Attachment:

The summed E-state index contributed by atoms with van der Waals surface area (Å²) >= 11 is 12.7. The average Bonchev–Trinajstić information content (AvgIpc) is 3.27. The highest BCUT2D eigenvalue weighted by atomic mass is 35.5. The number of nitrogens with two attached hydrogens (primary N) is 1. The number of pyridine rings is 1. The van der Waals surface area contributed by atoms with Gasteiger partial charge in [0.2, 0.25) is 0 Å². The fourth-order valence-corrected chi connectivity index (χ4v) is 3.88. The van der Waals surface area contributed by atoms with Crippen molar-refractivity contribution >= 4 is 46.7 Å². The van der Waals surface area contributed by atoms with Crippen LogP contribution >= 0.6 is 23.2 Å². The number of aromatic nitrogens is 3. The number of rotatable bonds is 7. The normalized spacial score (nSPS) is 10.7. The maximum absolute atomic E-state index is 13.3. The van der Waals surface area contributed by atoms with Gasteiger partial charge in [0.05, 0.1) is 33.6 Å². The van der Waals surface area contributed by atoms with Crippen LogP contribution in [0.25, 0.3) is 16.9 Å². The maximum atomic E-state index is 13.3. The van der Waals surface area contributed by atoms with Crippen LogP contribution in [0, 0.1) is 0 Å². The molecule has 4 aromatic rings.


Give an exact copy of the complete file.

The summed E-state index contributed by atoms with van der Waals surface area (Å²) >= 11 is 12.7. The average Bonchev–Trinajstić information content (AvgIpc) is 3.27. The highest BCUT2D eigenvalue weighted by atomic mass is 35.5. The number of nitrogens with two attached hydrogens (primary N) is 1. The number of pyridine rings is 1. The van der Waals surface area contributed by atoms with Gasteiger partial charge in [0.2, 0.25) is 0 Å². The fourth-order valence-corrected chi connectivity index (χ4v) is 3.88. The van der Waals surface area contributed by atoms with Crippen molar-refractivity contribution >= 4 is 46.7 Å². The van der Waals surface area contributed by atoms with Crippen LogP contribution >= 0.6 is 23.2 Å². The number of aromatic nitrogens is 3. The number of rotatable bonds is 7. The normalized spacial score (nSPS) is 10.7. The maximum absolute atomic E-state index is 13.3. The van der Waals surface area contributed by atoms with Gasteiger partial charge in [0.05, 0.1) is 33.6 Å². The van der Waals surface area contributed by atoms with Crippen LogP contribution in [0.25, 0.3) is 16.9 Å². The maximum atomic E-state index is 13.3. The van der Waals surface area contributed by atoms with Crippen LogP contribution in [0, 0.1) is 0 Å². The molecule has 4 aromatic rings.